I must also take issue with his belief that without faith all works are “nothing but sins, evils, and impieties.” Let us consider that this may be the case. All works, even to the unbelieving banker who gives away all of his fortune in alms would be evil. Here, Luther would stand against Jesus who commends the giving of alms, promising a reward to those who do (Matthew 6.2-3). In another Gospel, Jesus is said to commend the giving of alms as something which will clean us. (Luke 11.41) Further, to this end, I commend the long list of works which Christ posits as those things which merit salvation (Matthew 25.31-46). Would Luther, in this subsection, suggest that Christ who calls all too freely give that they may freely receive, liberally, is an agent of Satan? We might also consider the reverse of what Luther is saying. If the lack of faith prevents one from doing good works, albeit even those works which are moral or considered alms, then shouldn’t the Spirit of God prevent the individual from sinning, even contrary to what the author of 1 John suggested?

Finally, let us turn to the use of Abraham in this subsection. Luther sees Abraham as the ideal representative of faith versus works, forgetting the main emphasis of Paul’s Epistle to the Romans. This emphasis is nothing short of historic given that Paul was coming to preach that Gentiles are now welcomed into the covenant of Israel just as the Jews. Abraham, then, is not contrasting faith and works, but faith and the ethnocentric attitudes of many Jews of his day which saw the Mosaic Law as a boundary to keep people away from God.  Here, Abraham is held up as one who covenanted with God outside the Law, as the archetype of the Gentile believer. Whereas the Law had previously allowed that Gentiles must practically cut away all from themselves that was Gentile and become a Jew, Paul is countering that argument that if this was the case, then Abraham, the progenitor of the Hebraic peoples, would be excluded as well. We find the same type of triumphing and inclusive argument in Hebrews when that author is discussing the priesthood of Aaron and Melchizedek. It is not that one is in complete deficit, but that one has been used to exclude too many from the covenant with God. The Law doesn’t represent evil, or something of an incomplete thought, but that it has now ceased to be useful because it has been corrupted. The works of the Law, then, are not mere actions or ceremony, but that which was meant to draw all to God.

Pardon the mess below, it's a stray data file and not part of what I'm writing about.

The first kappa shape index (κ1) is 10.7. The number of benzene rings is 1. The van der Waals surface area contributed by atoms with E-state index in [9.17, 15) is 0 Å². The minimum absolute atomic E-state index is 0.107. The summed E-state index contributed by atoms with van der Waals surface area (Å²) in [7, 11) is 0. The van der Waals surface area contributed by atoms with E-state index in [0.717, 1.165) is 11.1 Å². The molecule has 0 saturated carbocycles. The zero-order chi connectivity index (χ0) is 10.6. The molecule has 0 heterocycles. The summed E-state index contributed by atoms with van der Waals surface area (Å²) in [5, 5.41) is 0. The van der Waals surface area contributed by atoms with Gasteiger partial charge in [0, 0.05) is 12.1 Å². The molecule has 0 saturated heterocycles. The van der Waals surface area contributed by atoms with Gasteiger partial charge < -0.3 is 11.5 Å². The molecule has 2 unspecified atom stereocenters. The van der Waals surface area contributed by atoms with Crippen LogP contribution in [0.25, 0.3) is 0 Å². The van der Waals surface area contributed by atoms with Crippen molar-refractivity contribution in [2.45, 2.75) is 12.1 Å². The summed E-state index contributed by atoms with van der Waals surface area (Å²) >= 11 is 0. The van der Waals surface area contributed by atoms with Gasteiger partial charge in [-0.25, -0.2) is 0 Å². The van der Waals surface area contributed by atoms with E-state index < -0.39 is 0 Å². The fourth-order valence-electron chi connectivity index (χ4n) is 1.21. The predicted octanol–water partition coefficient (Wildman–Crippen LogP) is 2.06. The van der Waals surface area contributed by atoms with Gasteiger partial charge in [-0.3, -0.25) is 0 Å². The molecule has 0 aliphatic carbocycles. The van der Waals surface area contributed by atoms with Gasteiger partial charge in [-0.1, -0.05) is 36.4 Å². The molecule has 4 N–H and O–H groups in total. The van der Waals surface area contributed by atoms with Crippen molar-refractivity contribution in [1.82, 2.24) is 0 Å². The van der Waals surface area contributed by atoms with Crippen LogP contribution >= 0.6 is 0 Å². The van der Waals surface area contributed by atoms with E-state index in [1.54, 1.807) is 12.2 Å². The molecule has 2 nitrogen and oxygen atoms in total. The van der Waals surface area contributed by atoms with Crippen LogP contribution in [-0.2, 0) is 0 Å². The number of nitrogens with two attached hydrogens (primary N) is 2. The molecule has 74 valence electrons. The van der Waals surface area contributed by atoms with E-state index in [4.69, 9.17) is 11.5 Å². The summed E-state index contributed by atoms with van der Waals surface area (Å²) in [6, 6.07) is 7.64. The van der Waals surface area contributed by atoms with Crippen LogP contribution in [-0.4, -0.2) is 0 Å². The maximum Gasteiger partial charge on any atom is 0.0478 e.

Luther was a man of his times and as such may fall out of our purview to judge, and rightly so; however; we can examine his use of Scripture and doctrines, to see if they are right. His was forceful, and wanted nothing to remove the high view of faith. This high view of faith, however, forced a low view of God’s creation, and his opponents. He was engaged in a great theological war, as he saw it, so he had to continuously strengthen his position. To do so, he denied the validity of any of those who opposed him, suggesting that his view was that of the inspired one. This may be the case, but his statements do not bear this up. As this essay as shown, while he makes use of Scripture, his view is not completely Scriptural. While he insists on the logic of “all” and “none,” if this logic is applied throughout Scripture, then Luther would find himself by necessity a type of universalist. His pastoral concern not to have individuals seek God through vain works, such as indulgences, overrode his scholastic sense in reading Scripture, but he was a man of his times.